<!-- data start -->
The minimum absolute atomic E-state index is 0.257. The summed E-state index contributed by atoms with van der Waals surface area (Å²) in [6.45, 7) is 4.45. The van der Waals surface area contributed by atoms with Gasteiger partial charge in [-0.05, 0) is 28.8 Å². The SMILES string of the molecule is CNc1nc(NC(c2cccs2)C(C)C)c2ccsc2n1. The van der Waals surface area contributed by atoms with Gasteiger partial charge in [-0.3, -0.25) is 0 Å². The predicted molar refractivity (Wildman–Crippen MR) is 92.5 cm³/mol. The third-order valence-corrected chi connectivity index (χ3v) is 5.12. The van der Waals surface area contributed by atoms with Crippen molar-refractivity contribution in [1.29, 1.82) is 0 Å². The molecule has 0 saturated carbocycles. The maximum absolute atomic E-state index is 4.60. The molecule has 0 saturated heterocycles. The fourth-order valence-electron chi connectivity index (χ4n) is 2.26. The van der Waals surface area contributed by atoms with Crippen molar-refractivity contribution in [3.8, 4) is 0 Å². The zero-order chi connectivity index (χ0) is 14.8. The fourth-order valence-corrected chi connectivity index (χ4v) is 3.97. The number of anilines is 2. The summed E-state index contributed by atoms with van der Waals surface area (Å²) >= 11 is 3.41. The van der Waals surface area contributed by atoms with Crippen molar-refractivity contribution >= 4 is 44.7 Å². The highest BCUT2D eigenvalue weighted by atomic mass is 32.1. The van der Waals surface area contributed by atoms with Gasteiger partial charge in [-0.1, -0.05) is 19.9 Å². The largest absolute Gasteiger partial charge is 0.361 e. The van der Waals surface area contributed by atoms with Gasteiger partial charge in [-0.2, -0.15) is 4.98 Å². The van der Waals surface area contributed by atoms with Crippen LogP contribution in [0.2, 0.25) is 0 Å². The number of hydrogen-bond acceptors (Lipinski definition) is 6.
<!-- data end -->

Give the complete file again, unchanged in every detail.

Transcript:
The minimum absolute atomic E-state index is 0.257. The summed E-state index contributed by atoms with van der Waals surface area (Å²) in [6.45, 7) is 4.45. The van der Waals surface area contributed by atoms with Gasteiger partial charge in [-0.05, 0) is 28.8 Å². The SMILES string of the molecule is CNc1nc(NC(c2cccs2)C(C)C)c2ccsc2n1. The van der Waals surface area contributed by atoms with Gasteiger partial charge in [-0.3, -0.25) is 0 Å². The predicted molar refractivity (Wildman–Crippen MR) is 92.5 cm³/mol. The third-order valence-corrected chi connectivity index (χ3v) is 5.12. The van der Waals surface area contributed by atoms with Crippen molar-refractivity contribution in [1.29, 1.82) is 0 Å². The molecule has 0 saturated carbocycles. The maximum absolute atomic E-state index is 4.60. The molecule has 0 saturated heterocycles. The fourth-order valence-electron chi connectivity index (χ4n) is 2.26. The van der Waals surface area contributed by atoms with Crippen molar-refractivity contribution in [3.8, 4) is 0 Å². The zero-order chi connectivity index (χ0) is 14.8. The fourth-order valence-corrected chi connectivity index (χ4v) is 3.97. The number of anilines is 2. The summed E-state index contributed by atoms with van der Waals surface area (Å²) >= 11 is 3.41. The van der Waals surface area contributed by atoms with Crippen molar-refractivity contribution >= 4 is 44.7 Å². The highest BCUT2D eigenvalue weighted by atomic mass is 32.1. The van der Waals surface area contributed by atoms with Gasteiger partial charge in [-0.1, -0.05) is 19.9 Å². The largest absolute Gasteiger partial charge is 0.361 e. The van der Waals surface area contributed by atoms with Gasteiger partial charge in [-0.2, -0.15) is 4.98 Å². The van der Waals surface area contributed by atoms with Crippen LogP contribution in [0.2, 0.25) is 0 Å². The number of hydrogen-bond acceptors (Lipinski definition) is 6.